October 6, 2022


Republicans see inflation, taxes and immigration as Democratic weaknesses worth attacking, and two opposition senators as prime targets, in the coming battle over an economic package that Democrats want to push through the Senate.

The measure embodies some of the top ambitions on the environment, energy, health care and tax policy that President Joe Biden and party leaders want to implement as voters begin to tune into this fall’s congressional elections. The GOP would like to derail or weaken the measure, or at least force Democrats to pick up votes that would be painful to defend in re-election campaigns.

Republicans are already taking aim at Sen. Joe Manchin, DW.Va., who crafted the measure with Senate Majority Leader Chuck Schumer, DN.Y., and unexpectedly breathed life into an effort that most Democrats considered dying. Manchin is a conservative Democrat from a deep red state who has bucked his party’s priorities in the past, and Republicans have savaged him in recent days, a relentless signal that they will be coming for him if he seeks re-election in 2024.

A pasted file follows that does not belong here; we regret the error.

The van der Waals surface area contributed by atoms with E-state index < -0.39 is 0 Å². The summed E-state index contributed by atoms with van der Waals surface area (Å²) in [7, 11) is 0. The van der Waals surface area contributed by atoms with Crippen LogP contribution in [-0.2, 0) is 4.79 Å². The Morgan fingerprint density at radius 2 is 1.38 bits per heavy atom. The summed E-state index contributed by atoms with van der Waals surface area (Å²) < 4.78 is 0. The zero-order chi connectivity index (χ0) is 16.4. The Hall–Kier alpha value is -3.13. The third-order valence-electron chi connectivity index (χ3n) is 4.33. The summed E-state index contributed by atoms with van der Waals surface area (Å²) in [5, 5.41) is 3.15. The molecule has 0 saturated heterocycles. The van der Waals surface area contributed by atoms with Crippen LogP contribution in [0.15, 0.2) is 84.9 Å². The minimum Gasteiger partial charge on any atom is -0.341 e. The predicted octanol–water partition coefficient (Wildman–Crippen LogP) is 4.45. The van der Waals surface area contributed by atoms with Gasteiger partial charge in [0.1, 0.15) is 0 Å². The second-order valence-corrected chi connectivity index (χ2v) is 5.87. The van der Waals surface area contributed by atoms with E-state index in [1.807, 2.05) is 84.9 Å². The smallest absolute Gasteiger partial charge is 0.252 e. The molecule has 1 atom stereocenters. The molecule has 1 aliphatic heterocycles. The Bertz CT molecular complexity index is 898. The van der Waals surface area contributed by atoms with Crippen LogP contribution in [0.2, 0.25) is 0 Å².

“He made a terrible deal,” Senate Minority Leader Mitch McConnell told reporters this week. That’s a deal only Bernie Sanders would want.”

Even Sen. Shelley Moore Capito, RW.Va., who has a strong relationship with Manchin and rarely clashes with him publicly, criticized the legislation to impose a minimum tax on huge, profitable corporations that she said would stifle investment. “Like many West Virginians, I am concerned that this tax increase will delay closing the digital divide” in rural communities, he said.